The original Maserati GranTurismo was a wonderful luxury coupe, but it wasn’t much a high-performance sports car. It was closer to a large Jaguar coupe than a Ferrari. With the GranTurismo S, Maserati is giving its fellow-Italian automaker a run for its money. The S isn’t a full-blown supercar, but that doesn’t detract from its brilliance in any way.
The GranTurismo S has a 433-horsepower 4.7-liter V8 engine under the hood that lays down 361 lb-ft of torque. All of that power is put to great use and when you rev the engine close to its 7500 RPM redline, you hear true Italian music. Forget Pavrotti, Maserati has the truly beautiful notes. When you click into Sport mode, the engine noise gets throatier and deeper as flaps in the exhaust adjust, making it sound even better. Also, less exhaust back-pressure lets the engine push out an extra 8 horsepower. More speed and better sound? There is no reason to ever back out of Sport mode.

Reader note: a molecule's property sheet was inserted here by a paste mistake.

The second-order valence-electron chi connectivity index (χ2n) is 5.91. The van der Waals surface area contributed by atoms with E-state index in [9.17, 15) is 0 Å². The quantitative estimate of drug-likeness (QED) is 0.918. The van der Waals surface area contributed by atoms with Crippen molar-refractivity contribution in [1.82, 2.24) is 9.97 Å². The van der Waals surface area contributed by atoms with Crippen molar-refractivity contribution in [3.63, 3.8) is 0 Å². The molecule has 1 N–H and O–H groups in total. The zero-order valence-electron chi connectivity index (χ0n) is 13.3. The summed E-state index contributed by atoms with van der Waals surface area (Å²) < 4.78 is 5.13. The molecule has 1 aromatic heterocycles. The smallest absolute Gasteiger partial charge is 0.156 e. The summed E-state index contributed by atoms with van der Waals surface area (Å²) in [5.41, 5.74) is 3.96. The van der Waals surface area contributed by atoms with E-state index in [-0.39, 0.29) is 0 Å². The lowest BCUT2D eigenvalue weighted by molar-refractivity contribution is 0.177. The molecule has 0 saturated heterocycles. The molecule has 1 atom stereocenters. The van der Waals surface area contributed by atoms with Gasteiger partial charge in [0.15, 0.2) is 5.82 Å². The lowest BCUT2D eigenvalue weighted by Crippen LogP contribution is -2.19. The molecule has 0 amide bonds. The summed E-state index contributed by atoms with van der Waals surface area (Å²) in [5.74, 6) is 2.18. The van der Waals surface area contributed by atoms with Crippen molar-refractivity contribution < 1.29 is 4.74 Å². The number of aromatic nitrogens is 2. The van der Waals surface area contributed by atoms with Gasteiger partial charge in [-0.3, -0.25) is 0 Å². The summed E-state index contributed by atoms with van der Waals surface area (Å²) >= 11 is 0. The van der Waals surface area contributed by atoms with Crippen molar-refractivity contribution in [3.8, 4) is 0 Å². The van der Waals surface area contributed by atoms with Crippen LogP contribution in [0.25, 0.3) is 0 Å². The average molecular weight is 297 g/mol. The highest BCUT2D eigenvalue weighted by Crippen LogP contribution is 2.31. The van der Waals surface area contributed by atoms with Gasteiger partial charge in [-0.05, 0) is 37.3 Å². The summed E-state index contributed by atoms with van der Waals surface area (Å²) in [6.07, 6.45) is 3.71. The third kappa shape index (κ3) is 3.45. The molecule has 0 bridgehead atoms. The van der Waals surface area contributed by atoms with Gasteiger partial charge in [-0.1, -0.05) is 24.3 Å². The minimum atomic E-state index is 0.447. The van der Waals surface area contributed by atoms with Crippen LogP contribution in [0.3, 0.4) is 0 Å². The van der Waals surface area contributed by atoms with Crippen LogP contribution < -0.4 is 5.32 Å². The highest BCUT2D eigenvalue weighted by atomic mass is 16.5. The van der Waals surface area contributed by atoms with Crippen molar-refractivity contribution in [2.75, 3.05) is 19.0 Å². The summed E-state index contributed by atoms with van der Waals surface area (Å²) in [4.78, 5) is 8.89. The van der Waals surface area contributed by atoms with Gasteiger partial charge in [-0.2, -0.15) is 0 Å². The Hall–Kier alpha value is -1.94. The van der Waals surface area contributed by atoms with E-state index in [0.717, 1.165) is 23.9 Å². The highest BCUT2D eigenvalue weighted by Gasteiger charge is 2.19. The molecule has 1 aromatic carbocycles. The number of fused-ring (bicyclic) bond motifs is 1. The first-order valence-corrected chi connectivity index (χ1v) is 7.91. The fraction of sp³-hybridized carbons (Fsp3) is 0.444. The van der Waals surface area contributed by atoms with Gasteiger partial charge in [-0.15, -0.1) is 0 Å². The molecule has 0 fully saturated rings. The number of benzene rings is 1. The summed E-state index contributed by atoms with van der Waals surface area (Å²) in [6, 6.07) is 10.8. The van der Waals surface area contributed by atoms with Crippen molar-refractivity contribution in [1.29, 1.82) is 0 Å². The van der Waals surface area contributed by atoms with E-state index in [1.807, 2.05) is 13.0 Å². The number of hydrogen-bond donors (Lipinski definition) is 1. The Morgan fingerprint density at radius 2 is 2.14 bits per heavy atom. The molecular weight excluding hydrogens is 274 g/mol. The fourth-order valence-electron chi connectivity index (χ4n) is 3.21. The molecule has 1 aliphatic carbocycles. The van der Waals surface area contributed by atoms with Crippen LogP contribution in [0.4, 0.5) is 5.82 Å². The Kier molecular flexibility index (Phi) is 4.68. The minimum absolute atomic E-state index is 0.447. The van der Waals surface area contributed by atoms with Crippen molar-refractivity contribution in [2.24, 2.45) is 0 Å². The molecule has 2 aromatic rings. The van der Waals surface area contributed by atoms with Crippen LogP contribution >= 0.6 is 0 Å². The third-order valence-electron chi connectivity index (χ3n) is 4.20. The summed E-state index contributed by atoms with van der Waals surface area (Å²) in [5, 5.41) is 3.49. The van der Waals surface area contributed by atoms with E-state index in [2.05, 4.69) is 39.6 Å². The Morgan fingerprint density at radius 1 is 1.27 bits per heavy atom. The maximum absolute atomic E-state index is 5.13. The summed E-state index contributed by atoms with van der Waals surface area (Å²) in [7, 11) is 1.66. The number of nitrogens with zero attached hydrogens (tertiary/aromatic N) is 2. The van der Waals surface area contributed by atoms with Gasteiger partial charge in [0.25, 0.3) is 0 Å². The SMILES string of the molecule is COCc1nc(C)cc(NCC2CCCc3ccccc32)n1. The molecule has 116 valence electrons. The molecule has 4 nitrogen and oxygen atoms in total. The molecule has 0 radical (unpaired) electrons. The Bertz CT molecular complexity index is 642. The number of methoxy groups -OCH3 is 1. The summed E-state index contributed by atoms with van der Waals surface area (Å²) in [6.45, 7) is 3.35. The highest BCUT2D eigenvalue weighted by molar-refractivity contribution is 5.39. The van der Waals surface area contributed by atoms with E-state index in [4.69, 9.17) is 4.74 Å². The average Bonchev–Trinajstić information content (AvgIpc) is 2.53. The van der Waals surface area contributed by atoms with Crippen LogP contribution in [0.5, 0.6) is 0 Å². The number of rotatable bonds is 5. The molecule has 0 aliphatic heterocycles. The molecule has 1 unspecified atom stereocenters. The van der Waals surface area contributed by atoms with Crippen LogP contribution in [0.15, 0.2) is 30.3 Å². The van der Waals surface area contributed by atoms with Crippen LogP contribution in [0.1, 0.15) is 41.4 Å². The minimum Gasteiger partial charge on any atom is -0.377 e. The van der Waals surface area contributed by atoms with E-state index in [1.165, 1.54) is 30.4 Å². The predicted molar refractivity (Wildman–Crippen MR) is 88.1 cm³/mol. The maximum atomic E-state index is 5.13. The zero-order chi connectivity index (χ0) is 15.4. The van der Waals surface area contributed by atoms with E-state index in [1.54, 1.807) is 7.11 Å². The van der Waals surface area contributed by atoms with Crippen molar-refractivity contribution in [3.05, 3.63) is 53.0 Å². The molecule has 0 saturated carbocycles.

Okay, there is one reason: really slick roads. When Maseratimade changes to the original GranTurismo to make it an S model, they were forced to upset the 50/50 weight distribution. The S has more weight towards the back, making it easier to lose control of the rear on slick roads. The weight change isn’t huge at lower speeds (“lower speeds” in Italian sports car language is under 80 mph), but if you really push it and the roads are wet, you’ll want to disengage the Sport mode for a bit more control.
Interior and body design changes slightly from the basic GranTurismo to reflect the sportier heritage of the S, but it is still comfortable and enveloping. And it better be for the $135,000 price tag. But there’s something even better than the comfort for that cost: exclusivity. Only 300 GranTurismo S models will hit North American shores a year. Maserati wants to develop more of a market presence on this side of the Atlantic, and they figure low-import, impeccably designed and manufactured sports cars are the way to do it. Well, if all subsequent models are as attractive, both by way of performance and design, as the GranTurismo S, then Maserati won’t have much trouble making a splash in the continent.